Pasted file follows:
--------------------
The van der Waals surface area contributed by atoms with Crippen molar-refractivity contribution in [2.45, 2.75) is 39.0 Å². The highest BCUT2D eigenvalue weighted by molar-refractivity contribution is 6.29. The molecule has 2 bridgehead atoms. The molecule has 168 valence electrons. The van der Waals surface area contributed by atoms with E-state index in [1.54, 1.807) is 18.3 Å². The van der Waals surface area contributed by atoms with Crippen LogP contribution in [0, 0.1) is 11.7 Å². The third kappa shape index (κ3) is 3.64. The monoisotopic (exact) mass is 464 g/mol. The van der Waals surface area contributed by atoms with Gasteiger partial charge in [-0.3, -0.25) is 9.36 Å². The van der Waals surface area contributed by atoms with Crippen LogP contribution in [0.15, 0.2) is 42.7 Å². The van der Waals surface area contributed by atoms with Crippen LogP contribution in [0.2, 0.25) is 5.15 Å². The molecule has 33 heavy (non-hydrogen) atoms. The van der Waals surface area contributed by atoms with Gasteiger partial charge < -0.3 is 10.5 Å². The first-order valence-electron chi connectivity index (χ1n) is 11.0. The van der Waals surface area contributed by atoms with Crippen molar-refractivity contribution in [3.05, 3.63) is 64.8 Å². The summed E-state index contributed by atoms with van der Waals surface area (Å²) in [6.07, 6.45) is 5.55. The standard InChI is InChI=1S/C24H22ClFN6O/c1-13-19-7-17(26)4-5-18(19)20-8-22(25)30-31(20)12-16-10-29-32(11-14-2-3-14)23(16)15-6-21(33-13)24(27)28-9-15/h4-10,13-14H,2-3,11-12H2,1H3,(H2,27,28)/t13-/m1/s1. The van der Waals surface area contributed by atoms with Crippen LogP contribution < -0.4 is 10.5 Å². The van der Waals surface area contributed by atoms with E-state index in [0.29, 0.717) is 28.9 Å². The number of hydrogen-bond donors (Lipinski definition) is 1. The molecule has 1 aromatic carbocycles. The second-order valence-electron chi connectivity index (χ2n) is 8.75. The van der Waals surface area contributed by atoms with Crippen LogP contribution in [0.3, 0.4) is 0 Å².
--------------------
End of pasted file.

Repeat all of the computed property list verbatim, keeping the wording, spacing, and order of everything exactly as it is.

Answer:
The van der Waals surface area contributed by atoms with Crippen molar-refractivity contribution in [2.45, 2.75) is 39.0 Å². The highest BCUT2D eigenvalue weighted by molar-refractivity contribution is 6.29. The molecule has 2 bridgehead atoms. The molecule has 168 valence electrons. The van der Waals surface area contributed by atoms with E-state index in [1.54, 1.807) is 18.3 Å². The van der Waals surface area contributed by atoms with Crippen LogP contribution in [0, 0.1) is 11.7 Å². The third kappa shape index (κ3) is 3.64. The monoisotopic (exact) mass is 464 g/mol. The van der Waals surface area contributed by atoms with Gasteiger partial charge in [-0.3, -0.25) is 9.36 Å². The van der Waals surface area contributed by atoms with Crippen LogP contribution in [0.15, 0.2) is 42.7 Å². The van der Waals surface area contributed by atoms with Crippen LogP contribution in [0.2, 0.25) is 5.15 Å². The molecule has 33 heavy (non-hydrogen) atoms. The van der Waals surface area contributed by atoms with Gasteiger partial charge < -0.3 is 10.5 Å². The first-order valence-electron chi connectivity index (χ1n) is 11.0. The van der Waals surface area contributed by atoms with Crippen molar-refractivity contribution in [3.05, 3.63) is 64.8 Å². The summed E-state index contributed by atoms with van der Waals surface area (Å²) in [6.07, 6.45) is 5.55. The standard InChI is InChI=1S/C24H22ClFN6O/c1-13-19-7-17(26)4-5-18(19)20-8-22(25)30-31(20)12-16-10-29-32(11-14-2-3-14)23(16)15-6-21(33-13)24(27)28-9-15/h4-10,13-14H,2-3,11-12H2,1H3,(H2,27,28)/t13-/m1/s1. The van der Waals surface area contributed by atoms with Crippen LogP contribution < -0.4 is 10.5 Å². The van der Waals surface area contributed by atoms with E-state index in [0.29, 0.717) is 28.9 Å². The number of hydrogen-bond donors (Lipinski definition) is 1. The molecule has 1 aromatic carbocycles. The second-order valence-electron chi connectivity index (χ2n) is 8.75. The van der Waals surface area contributed by atoms with Crippen LogP contribution in [0.3, 0.4) is 0 Å².